Design

Improving Engineering with WHY, WHAT, HOW

When asked how to improve manufacturing, the recipe is clear: lean. When asked how to improve engineering, the recipe: there isn’t one. Each engineering improvement effort is unique; though there are common themes and building blocks, each has its own fingerprint. Each company has its own strengths, weaknesses, opportunities and threats; each company has unique products and markets; each its ...

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How to Help Engineers Innovate

Creating new products that provide a useful function is hard, and insuring they function day-in and day-out is harder. Plain and simple, engineering is hard. Planes must fly, cars must steer, and Velcro must stick. But, at every turn, there are risks, reasons why a new design won’t work, and it’s the engineer’s job to make the design insensitive to ...

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Haque's "Lessons of Jobs" Stirs Debate on HBR

The outpouring of commentary post-Jobs’ resignation has been daunting.  You could feel the business world shudder, pause and reflect.  Like a shot going off in an echo-chamber.  One of the best of the best pieces to my taste is Umair Haque’s last HBR post   “Steve’s Seven Insights for 21st Century Capitalists” because, well, he not only crisply summarizes Jobs’ ...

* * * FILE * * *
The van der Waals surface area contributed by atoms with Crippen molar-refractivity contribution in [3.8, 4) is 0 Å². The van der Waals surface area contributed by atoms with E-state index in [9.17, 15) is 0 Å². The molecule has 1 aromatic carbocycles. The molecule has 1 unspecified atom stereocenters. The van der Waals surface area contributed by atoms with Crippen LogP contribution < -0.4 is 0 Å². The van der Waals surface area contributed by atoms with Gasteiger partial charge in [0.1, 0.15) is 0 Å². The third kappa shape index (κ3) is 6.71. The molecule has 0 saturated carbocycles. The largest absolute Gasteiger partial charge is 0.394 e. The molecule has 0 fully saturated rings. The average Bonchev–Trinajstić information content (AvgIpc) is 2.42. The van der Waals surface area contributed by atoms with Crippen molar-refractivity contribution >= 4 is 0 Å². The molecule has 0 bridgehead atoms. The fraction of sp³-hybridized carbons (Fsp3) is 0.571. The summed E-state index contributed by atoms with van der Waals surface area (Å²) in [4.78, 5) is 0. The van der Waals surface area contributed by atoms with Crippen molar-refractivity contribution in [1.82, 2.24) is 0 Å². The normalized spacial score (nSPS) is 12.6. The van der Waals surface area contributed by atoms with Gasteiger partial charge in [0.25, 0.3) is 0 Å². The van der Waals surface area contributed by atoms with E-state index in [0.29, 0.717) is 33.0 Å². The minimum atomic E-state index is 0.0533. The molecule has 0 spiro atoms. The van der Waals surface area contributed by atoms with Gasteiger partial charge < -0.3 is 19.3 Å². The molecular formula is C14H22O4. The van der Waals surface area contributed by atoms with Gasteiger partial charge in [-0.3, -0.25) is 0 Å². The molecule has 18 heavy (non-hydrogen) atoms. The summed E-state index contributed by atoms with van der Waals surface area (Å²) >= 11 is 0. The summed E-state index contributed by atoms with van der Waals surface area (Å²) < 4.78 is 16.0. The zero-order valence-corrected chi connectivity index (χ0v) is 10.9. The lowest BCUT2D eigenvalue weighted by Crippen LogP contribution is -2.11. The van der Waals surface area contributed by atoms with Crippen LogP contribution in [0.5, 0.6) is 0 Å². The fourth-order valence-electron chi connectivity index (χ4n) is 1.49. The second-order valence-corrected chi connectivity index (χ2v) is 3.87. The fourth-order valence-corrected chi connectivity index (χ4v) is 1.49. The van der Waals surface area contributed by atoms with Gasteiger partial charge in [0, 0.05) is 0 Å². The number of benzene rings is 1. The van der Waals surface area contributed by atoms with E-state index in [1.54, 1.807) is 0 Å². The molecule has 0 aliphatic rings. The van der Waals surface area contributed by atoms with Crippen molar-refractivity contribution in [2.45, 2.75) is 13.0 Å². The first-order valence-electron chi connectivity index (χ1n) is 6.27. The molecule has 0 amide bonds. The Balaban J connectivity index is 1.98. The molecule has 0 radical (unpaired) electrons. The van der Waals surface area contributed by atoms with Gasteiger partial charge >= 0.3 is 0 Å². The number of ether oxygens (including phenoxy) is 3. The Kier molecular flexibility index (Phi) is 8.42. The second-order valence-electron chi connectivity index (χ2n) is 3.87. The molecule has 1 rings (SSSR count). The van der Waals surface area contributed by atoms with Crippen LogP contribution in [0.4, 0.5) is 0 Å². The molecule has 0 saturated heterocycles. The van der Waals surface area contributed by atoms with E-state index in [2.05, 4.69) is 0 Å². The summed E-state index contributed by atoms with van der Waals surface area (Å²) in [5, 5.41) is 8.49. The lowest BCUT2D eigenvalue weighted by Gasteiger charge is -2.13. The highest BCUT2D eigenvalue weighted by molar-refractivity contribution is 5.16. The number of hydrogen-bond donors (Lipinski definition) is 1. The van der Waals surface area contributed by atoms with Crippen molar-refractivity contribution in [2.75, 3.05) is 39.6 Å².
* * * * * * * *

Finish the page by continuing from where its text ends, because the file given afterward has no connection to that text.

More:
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Go Green by Designing Out Brown

We’re starting to come to terms with the green revolution; we’re staring to realize that green is good for our planet and even better for our business. But how do we put greenwashing behind us and truly make a difference? To improve recycling, find the non-recyclable stuff in your product and design it out. Make a Pareto chart of non-recyclable ...

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Secret Sauce that Doubles Profits

Last month a group of engineers met secretly to reinvent the US economy one company at a time. Here are some of the players, maybe you’ve heard of them: Alcoa, BAE, Boeing, Bose, Covidien, EMC, GE Medical, GE Transportation, Grundfos, ITT, Medrad, Medtronic, Microsoft, Motorola, Pratt & Whitney, Raytheon, Samsung, Schneider Electric, Siemens, United Technologies, Westinghouse, Whirlpool. Presenter after presenter ...

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Innovation at Ground Zero

I recently watched the amazing Discovery Channel documentary Rising: Rebuilding Ground Zero chronicling the reconstruction of the World Trade Center after the tragedy of 9/11. The show is an awe inspiring mix of engineering marvels, construction complexity, and a healing nation. The documentary, directed by Steven Spielberg, chronicles the entire span of the project, from the initial visions of the architects, to the planning and coordination of the supervisors, to the steel, concrete, and iron workers erecting the skyscraper at jaw-dropping heights. The new World Trade center is designed to be both a memorial honoring the past, and a beacon of hope looking toward America's future. No matter what project you are working on, there are some impressive takeaways you can apply to your own work.

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